Last updated: May 09. 2014 1:30PM - 523 Views
By Larry Sutton Contributing columnist



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America’s addiction to mass incarceration has impacted our society in vastly negative and destructive ways, especially the impact it has on the family. It is obvious that something is not working. But one important fact to ponder is: 95 percent of incarcerated individuals in North Carolina will eventually leave prison and come back home.


For many, returning home will be a defining moment in their lives, with many hoping for a new beginning, wanting to turn their lives around. One would think that the phrase “with liberty and justice for all” extends to all American citizens. Not exactly. Far too many ex-offenders are still treated as second-class citizens who are made to feel alienated in their own community. Many are excluded from various memberships and volunteer activities due to their arrest or conviction history.


My motivation for addressing this issue is driven by fairness. Should we be more supportive of ex-offenders? Absolutely! We should be doing much more in our community to help former offenders transition and re-enter society, offering services to help with employment, housing and education. We need to remove barriers to productive citizenship while working to support the successful integration of persons with criminal records. I believe all people should have a chance to succeed at establishing a regular job life.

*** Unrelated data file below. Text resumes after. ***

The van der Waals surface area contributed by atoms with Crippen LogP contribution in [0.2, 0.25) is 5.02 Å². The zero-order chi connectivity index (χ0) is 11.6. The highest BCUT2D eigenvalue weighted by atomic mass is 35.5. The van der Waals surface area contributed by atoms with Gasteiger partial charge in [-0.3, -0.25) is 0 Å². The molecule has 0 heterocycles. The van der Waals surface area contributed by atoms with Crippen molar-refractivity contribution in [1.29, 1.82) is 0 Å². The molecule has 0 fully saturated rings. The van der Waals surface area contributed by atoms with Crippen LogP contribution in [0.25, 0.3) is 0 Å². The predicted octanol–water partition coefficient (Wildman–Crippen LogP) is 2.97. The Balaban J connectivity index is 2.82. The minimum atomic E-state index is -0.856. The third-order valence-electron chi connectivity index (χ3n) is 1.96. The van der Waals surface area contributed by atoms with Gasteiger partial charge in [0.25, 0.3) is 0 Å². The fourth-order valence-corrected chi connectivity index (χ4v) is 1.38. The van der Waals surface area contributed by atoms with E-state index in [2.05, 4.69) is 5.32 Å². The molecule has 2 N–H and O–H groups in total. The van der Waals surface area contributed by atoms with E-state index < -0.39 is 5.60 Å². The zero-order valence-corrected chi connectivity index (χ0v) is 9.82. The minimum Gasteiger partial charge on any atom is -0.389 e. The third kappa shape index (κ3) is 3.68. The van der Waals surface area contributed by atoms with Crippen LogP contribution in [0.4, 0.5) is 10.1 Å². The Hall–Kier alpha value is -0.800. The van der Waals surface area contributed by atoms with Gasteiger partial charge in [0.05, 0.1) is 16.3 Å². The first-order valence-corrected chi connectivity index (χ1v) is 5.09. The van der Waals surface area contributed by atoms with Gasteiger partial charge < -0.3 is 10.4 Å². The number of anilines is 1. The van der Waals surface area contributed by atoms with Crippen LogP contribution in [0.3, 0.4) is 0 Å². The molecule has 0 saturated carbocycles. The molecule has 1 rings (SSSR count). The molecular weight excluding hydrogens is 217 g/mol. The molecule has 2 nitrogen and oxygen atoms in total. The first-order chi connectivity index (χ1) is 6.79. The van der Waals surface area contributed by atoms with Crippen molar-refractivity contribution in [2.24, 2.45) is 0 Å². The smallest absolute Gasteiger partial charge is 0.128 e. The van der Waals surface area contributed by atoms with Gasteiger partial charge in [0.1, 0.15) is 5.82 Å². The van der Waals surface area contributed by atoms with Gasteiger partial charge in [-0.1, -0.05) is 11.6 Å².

Even though the vast majority of the prison population in N.C. will eventually come back home, about 50 percent of ex-offenders will re-offend and return to prison for new crimes. And that’s where we, as a community, need to intervene and open up opportunities for people with past convictions, thus creating new avenues for employment, housing and education. Employment has been shown to be the paramount factor in reducing, recidivism, returning to prison.


For those former offenders who are serious about a productive future, coming home is a defining moment, with many standing ready to prove themselves. I believe everyone deserves a fair chance, and we need to provide assistance for those who are actively seeking ways to improve their lives. Once they are given the opportunity, then let them rise or fall on their own merit. Our community’s response should not be to erect barriers that impede their growth and prosperity.


But that fair chance is too often impeded by eight simple words: “Have you ever been convicted of a crime?” This is the most dreaded question found on many job applications, making it harder for ex-offenders to find a job. Ironically, this same question makes it more likely that some will re-offend and return to prison, thus becoming a $27,000 a year burden for society again. Something seems terribly wrong about this when offering employment to ex-offenders can help make them contributing citizens and subsequently lowering cost to taxpayers.


Just maybe it’s time we allow ex-offenders the opportunity to display and demonstrate their qualifications in the hiring process before being asked about their past criminal convictions, at least to some degree. Obviously, one size does not fit all.


Let’s not forget “the welfare of one group can only be maintained through assuring the welfare of another.”

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